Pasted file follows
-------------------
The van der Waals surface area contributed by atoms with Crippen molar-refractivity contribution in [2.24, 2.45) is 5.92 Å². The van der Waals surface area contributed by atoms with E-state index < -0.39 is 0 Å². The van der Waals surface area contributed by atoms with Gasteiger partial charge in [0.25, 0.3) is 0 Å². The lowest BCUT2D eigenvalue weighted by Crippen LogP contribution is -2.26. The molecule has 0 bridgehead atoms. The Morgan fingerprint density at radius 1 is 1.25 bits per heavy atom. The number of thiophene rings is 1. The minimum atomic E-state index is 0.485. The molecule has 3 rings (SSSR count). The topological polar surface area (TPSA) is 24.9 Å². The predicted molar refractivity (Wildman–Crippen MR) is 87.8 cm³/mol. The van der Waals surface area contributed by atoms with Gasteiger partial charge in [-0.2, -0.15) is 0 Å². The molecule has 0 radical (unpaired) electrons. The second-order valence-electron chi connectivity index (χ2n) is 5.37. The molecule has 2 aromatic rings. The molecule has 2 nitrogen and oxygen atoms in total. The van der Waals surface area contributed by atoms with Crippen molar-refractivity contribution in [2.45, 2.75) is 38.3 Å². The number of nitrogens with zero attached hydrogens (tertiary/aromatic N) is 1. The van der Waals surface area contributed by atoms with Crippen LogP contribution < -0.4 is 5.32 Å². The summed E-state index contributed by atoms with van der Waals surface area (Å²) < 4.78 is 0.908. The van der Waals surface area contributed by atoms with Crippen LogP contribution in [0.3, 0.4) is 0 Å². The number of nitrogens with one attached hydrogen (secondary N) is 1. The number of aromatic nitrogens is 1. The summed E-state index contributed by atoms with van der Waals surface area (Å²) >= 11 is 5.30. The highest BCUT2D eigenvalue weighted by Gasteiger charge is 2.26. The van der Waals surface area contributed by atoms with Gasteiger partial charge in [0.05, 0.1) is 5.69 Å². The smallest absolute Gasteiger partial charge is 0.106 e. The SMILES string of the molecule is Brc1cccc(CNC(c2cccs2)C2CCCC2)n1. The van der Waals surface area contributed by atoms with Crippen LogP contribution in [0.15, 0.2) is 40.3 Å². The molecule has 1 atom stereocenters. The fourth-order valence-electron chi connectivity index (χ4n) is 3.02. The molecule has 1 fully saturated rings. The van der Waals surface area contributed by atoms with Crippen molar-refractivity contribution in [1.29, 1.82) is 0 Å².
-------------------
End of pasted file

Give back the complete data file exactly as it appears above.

The van der Waals surface area contributed by atoms with Crippen molar-refractivity contribution in [2.24, 2.45) is 5.92 Å². The van der Waals surface area contributed by atoms with E-state index < -0.39 is 0 Å². The van der Waals surface area contributed by atoms with Gasteiger partial charge in [0.25, 0.3) is 0 Å². The lowest BCUT2D eigenvalue weighted by Crippen LogP contribution is -2.26. The molecule has 0 bridgehead atoms. The Morgan fingerprint density at radius 1 is 1.25 bits per heavy atom. The number of thiophene rings is 1. The minimum atomic E-state index is 0.485. The molecule has 3 rings (SSSR count). The topological polar surface area (TPSA) is 24.9 Å². The predicted molar refractivity (Wildman–Crippen MR) is 87.8 cm³/mol. The van der Waals surface area contributed by atoms with Gasteiger partial charge in [-0.2, -0.15) is 0 Å². The molecule has 0 radical (unpaired) electrons. The second-order valence-electron chi connectivity index (χ2n) is 5.37. The molecule has 2 aromatic rings. The molecule has 2 nitrogen and oxygen atoms in total. The van der Waals surface area contributed by atoms with Crippen molar-refractivity contribution in [2.45, 2.75) is 38.3 Å². The number of nitrogens with zero attached hydrogens (tertiary/aromatic N) is 1. The van der Waals surface area contributed by atoms with Crippen LogP contribution < -0.4 is 5.32 Å². The summed E-state index contributed by atoms with van der Waals surface area (Å²) < 4.78 is 0.908. The van der Waals surface area contributed by atoms with Crippen LogP contribution in [0.3, 0.4) is 0 Å². The number of nitrogens with one attached hydrogen (secondary N) is 1. The number of aromatic nitrogens is 1. The summed E-state index contributed by atoms with van der Waals surface area (Å²) >= 11 is 5.30. The highest BCUT2D eigenvalue weighted by Gasteiger charge is 2.26. The van der Waals surface area contributed by atoms with Gasteiger partial charge in [0.05, 0.1) is 5.69 Å². The smallest absolute Gasteiger partial charge is 0.106 e. The SMILES string of the molecule is Brc1cccc(CNC(c2cccs2)C2CCCC2)n1. The van der Waals surface area contributed by atoms with Crippen LogP contribution in [0.15, 0.2) is 40.3 Å². The molecule has 1 atom stereocenters. The fourth-order valence-electron chi connectivity index (χ4n) is 3.02. The molecule has 1 fully saturated rings. The van der Waals surface area contributed by atoms with Crippen molar-refractivity contribution in [1.29, 1.82) is 0 Å².